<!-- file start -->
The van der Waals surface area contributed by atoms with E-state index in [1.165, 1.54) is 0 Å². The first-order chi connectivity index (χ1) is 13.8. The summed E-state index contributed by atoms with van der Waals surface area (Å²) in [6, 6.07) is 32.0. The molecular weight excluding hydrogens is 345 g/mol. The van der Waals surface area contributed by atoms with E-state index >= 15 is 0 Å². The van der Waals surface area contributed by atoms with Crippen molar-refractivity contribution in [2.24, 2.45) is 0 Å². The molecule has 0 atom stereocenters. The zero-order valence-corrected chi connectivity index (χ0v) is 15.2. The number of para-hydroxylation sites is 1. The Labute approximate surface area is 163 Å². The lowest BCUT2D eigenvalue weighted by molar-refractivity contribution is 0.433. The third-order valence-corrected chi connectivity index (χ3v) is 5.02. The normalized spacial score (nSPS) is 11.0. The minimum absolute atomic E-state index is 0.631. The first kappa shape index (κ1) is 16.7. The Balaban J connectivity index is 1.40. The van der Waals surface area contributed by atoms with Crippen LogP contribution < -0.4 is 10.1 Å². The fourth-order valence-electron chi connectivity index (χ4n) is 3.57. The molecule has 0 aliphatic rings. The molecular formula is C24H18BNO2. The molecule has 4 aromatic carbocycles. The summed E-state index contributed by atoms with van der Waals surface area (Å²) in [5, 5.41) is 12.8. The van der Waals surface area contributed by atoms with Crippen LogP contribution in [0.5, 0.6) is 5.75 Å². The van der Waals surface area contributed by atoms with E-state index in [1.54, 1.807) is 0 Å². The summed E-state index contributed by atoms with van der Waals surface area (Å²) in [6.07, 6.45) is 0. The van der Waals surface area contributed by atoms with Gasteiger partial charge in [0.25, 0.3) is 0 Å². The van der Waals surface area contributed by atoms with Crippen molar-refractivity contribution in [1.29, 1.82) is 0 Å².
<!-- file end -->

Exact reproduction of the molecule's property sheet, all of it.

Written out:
The van der Waals surface area contributed by atoms with E-state index in [1.165, 1.54) is 0 Å². The first-order chi connectivity index (χ1) is 13.8. The summed E-state index contributed by atoms with van der Waals surface area (Å²) in [6, 6.07) is 32.0. The molecular weight excluding hydrogens is 345 g/mol. The van der Waals surface area contributed by atoms with E-state index >= 15 is 0 Å². The van der Waals surface area contributed by atoms with Crippen molar-refractivity contribution in [2.24, 2.45) is 0 Å². The molecule has 0 atom stereocenters. The zero-order valence-corrected chi connectivity index (χ0v) is 15.2. The number of para-hydroxylation sites is 1. The Labute approximate surface area is 163 Å². The lowest BCUT2D eigenvalue weighted by molar-refractivity contribution is 0.433. The third-order valence-corrected chi connectivity index (χ3v) is 5.02. The normalized spacial score (nSPS) is 11.0. The minimum absolute atomic E-state index is 0.631. The first kappa shape index (κ1) is 16.7. The Balaban J connectivity index is 1.40. The van der Waals surface area contributed by atoms with Crippen LogP contribution < -0.4 is 10.1 Å². The fourth-order valence-electron chi connectivity index (χ4n) is 3.57. The molecule has 0 aliphatic rings. The molecular formula is C24H18BNO2. The molecule has 4 aromatic carbocycles. The summed E-state index contributed by atoms with van der Waals surface area (Å²) in [5, 5.41) is 12.8. The van der Waals surface area contributed by atoms with Crippen LogP contribution in [0.5, 0.6) is 5.75 Å². The van der Waals surface area contributed by atoms with E-state index in [1.54, 1.807) is 0 Å². The summed E-state index contributed by atoms with van der Waals surface area (Å²) in [6.07, 6.45) is 0. The van der Waals surface area contributed by atoms with Gasteiger partial charge in [0.25, 0.3) is 0 Å². The van der Waals surface area contributed by atoms with Crippen molar-refractivity contribution in [1.29, 1.82) is 0 Å².